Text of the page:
- 35. Hunt SC, Kronenberg F, Eckfeldt JH, Hopkins PN, Myers RH, et al. (2001) Association of plasma bilirubin with coronary heart disease and segregation of bilirubin as a major gene trait: The NHLBI family heart study. Atherosclerosis 154: 747–754.
- 36. Johnson AD, Kavousi M, Smith AV, Chen MH, Dehghan A, et al. (2009) Genome-wide association meta-analysis for total serum bilirubin levels. Hum. Mol. Genet. 18: 2700–2710.
- 37. Kama NA, Atli M, Doganay M, Kologlu M, Reis E, et al. (2001) Practical recommendations for the prediction and management of common bile duct stones in patients with gallstones. Surg. Endosc. 15: 942–945.
- 38. Kang TW, Kim HJ, Ju H, Kim JH, Jeon YJ, et al. (2010) Genome-wide association of serum bilirubin levels in Korean population. Hum. Mol. Genet. 19: 3672–3678.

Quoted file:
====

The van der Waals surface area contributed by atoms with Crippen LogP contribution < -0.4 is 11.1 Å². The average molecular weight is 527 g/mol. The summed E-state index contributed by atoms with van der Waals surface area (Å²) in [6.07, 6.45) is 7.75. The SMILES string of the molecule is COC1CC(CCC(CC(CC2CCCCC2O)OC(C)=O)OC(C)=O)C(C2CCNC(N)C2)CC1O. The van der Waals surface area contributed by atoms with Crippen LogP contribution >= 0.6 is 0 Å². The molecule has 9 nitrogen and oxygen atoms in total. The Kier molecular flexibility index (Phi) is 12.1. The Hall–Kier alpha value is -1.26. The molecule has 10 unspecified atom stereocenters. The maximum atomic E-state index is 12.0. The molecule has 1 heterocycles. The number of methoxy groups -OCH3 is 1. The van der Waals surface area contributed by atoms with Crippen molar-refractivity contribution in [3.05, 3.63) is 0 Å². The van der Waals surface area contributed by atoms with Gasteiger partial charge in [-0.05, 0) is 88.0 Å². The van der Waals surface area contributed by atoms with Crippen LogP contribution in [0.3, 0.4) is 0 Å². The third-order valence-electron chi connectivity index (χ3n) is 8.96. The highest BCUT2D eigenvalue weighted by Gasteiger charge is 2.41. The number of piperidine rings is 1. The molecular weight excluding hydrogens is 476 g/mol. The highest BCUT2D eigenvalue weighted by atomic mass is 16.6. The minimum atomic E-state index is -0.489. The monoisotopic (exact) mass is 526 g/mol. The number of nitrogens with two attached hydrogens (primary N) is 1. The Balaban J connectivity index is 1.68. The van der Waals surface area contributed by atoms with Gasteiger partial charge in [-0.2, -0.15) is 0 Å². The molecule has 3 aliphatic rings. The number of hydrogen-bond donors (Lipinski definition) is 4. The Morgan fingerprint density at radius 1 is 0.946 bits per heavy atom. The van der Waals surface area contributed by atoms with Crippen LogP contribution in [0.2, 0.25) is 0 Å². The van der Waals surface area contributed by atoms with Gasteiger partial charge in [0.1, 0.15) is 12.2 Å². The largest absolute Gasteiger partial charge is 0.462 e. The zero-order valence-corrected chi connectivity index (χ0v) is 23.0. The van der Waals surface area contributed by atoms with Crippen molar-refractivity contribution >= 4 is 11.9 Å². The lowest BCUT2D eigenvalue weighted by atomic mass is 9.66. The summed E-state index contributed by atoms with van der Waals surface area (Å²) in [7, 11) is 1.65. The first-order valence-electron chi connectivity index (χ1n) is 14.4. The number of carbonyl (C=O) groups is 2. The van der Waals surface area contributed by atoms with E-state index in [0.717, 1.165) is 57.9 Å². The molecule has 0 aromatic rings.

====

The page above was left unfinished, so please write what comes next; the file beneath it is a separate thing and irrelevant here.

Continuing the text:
- 39. Kato GJ, Gladwin MT, Steinberg MH (2007) Deconstructing sickle cell disease: Reappraisal of the role of hemolysis in the development of clinical subphenotypes. Blood Rev. 21: 37–47.
- 40. Kato GJ, McGowan V, Machado RF, Little JA, Taylor J, et al. (2006) Lactate dehydrogenase as a biomarker of hemolysis-associated nitric oxide resistance, priapism, leg ulceration, pulmonary hypertension, and death in patients with sickle cell disease. Blood 107: 2279–2285.
- 41. Kohle C, Mohrle B, Munzel PA, Schwab M, Wernet D, et al. (2003) Frequent co-occurrence of the TATA box mutation associated with Gilbert’s syndrome (UGT1A1*28) with other polymorphisms of the UDP-glucuronosyltransferase-1 locus (UGT1A6*2 and UGT1A7*3) in Caucasians and Egyptians. Biochem. Pharmacol. 65: 1521–1527.